The End of Captivity? A Primate's Reflections on Zoos, Conservation and Christian Ethics
From Book, CD and Video Review Guide

The intent of this book and video review guide is to help us to live according to Kingdom standards which bring Heaven to earth.

Author: Tripp York
Reviewed by: Robert Ellwood


animal captivity
The End of Captivity? A Primate's Reflections on Zoos, Conservation, and Christian Ethics
By Tripp York
Available from Cascade Books


Review by Robert Ellwood, Vegetarian Friends

Unless we include certain ants who keep and milk aphids, humans are the only species who “domesticate” animals of other species, i.e., hold them in captivity. And what a variety of creatures! Beings of land and sea, from gigantic elephants and whales to the barely visible, from mammals not entirely unlike us to alien-seeming serpents and edible snails, exist in human-made prison cells along the labyrinths of life. They are confined for all sorts of purposes, from love to brutal labor or food, and in all sorts of ways, from almost regal bounty to conditions little different from those of a concentration camp.

This captive animal realm in the shadow of humanity is the burden of Tripp York's study, short and highly readable, yet by no means lightweight. He opens with an account of the 1514 gift by the king of Portugal of a small white elephant brought from his possessions in India, and presented to Pope Leo X, the pontiff who confronted Martin Luther. Whatever other faults that ruler of the church may have had, he loved and cared for the animal, named Hanno, with almost extreme devotion. (Indeed, certain grumpy Protestant critics took Hanno's favored status as one more sign of the hopeless corruption of the Vatican.) But only Hanno knew whether he enjoyed that indulged life in the eternal city, or would rather have been back with his family amid the jungles and dangers, but also the freedom, of his homeland.

This curious story leads York into a lengthy consideration of zoos. He knows whereof he speaks. While a religious studies professor and ethicist at Virginia Wesleyan in Norfolk, he also worked for two years as a volunteer in a nearby zoo, shoveling, he tells us, vast amount of elephant and giraffe manure. He also conversed with the zoo director, a thoughtful friend of animals; some of the dialogue is included here. The zoo dialectic offers much "on the one hand, but on the other hand" kind of writing, but it is hard to see how, when it comes to zoos, one can get much beyond that. Zoos imprison yet they also preserve; they distort the lives of animals yet they also educate humans. As habitats disappear in the wild, zoos maintain species even as their lives become increasingly artificial. The best York can hope for is for zoos to get better and better in terms of animals' living conditions, as the good ones have in recent years, and that the opportunity to see certain endangered species therein may inspire some attenders to devote serious effort to their preservation in freedom.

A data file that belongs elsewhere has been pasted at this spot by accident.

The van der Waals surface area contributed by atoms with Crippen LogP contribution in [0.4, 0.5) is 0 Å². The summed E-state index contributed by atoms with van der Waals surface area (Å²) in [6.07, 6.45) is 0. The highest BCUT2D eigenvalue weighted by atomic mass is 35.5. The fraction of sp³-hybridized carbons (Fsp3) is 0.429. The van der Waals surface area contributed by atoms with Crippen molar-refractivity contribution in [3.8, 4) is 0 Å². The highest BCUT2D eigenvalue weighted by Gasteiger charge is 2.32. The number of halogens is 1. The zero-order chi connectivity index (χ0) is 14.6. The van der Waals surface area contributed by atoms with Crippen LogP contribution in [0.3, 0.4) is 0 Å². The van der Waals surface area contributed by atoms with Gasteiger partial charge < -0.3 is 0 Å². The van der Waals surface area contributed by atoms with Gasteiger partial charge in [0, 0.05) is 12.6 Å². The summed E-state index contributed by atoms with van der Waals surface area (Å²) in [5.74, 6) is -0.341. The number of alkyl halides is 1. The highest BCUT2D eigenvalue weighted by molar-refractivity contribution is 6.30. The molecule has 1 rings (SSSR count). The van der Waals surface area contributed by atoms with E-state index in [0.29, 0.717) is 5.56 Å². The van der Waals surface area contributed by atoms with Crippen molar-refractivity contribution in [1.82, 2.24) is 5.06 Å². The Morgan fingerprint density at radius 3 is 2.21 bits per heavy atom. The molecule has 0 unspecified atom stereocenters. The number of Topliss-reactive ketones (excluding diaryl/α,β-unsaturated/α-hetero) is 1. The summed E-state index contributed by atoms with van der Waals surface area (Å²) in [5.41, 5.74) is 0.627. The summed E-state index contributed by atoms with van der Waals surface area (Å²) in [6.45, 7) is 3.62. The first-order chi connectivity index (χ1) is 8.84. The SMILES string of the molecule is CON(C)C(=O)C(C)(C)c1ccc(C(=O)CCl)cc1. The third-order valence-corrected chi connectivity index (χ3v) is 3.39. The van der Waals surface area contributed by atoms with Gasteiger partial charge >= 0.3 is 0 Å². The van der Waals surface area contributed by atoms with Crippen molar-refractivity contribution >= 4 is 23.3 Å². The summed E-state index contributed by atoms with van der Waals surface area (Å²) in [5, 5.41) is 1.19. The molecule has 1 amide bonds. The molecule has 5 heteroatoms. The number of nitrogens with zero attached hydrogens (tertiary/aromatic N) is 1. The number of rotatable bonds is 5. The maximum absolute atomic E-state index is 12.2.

No such ambivalence obtains as York moves on to the immensely vaster and more tortured animal confinement of the food industry. He is totally against it, and as a Christian ethicist lines up a very helpful series of Bible quotes supporting what he convincingly holds is the biblical position on animals, summarized in four points: that animals do not belong to us but to God; that their ultimate purpose is not to serve us, but to serve God; that God cares for all animals, both human and nonhuman; and finally that animals like us will forever reside in God's kingdom.

Needless to say, not everyone agrees. The author in his characteristic fair-minded and entertaining way includes dialogues with students who, at best, were still wrestling with the issues. One, for example, was passionately committed to saving elephants, yet ate the meat of cows without a second thought. When York confronted him with this, he was dumbfounded, obviously having never thought about the contradiction, but finally could only say that cows are meant for humans to eat (differing here, York points out, with Hinduism), while elephants apparently are not. York himself lists sixteen reasons why he is a vegetarian, and has been since his college days, a catalog many readers may find helpful for their own thinking.

Toward the end, York resurrects yet another dialogue, this one with Fred, an old friend from graduate student days, now an experimental farmer who has developed a highly humane form of animal agriculture he offers as an alternative to factory farming. Fred is not a vegetarian; indeed he sees eating meat as a kind of sacrament, and considers vegetarianism to be "ecologically naive." Needless to say Tripp York, though respecting what Fred is trying to demonstrate through his model farm, does not agree, but their exchange of ideas is stimulating. I always end up on York's side, but appreciate his ability to enter into other lives, both human and animal, and give life both to the complexity and the excitement of animal issues. This highly recommended book can be read in an afternoon, but will leave you with much to think about for weeks.  

About the Author:

Tripp York, PhD, teaches in the Religious Studies Department at Virginia Wesleyan College in Norfolk, Virginia. He is the author or editor of a dozen books, including The Devil Wears Nada, Third Way Allegiance, and the three-volume series The Peaceable Kingdom.

Return to Book, CD and Video Review Guide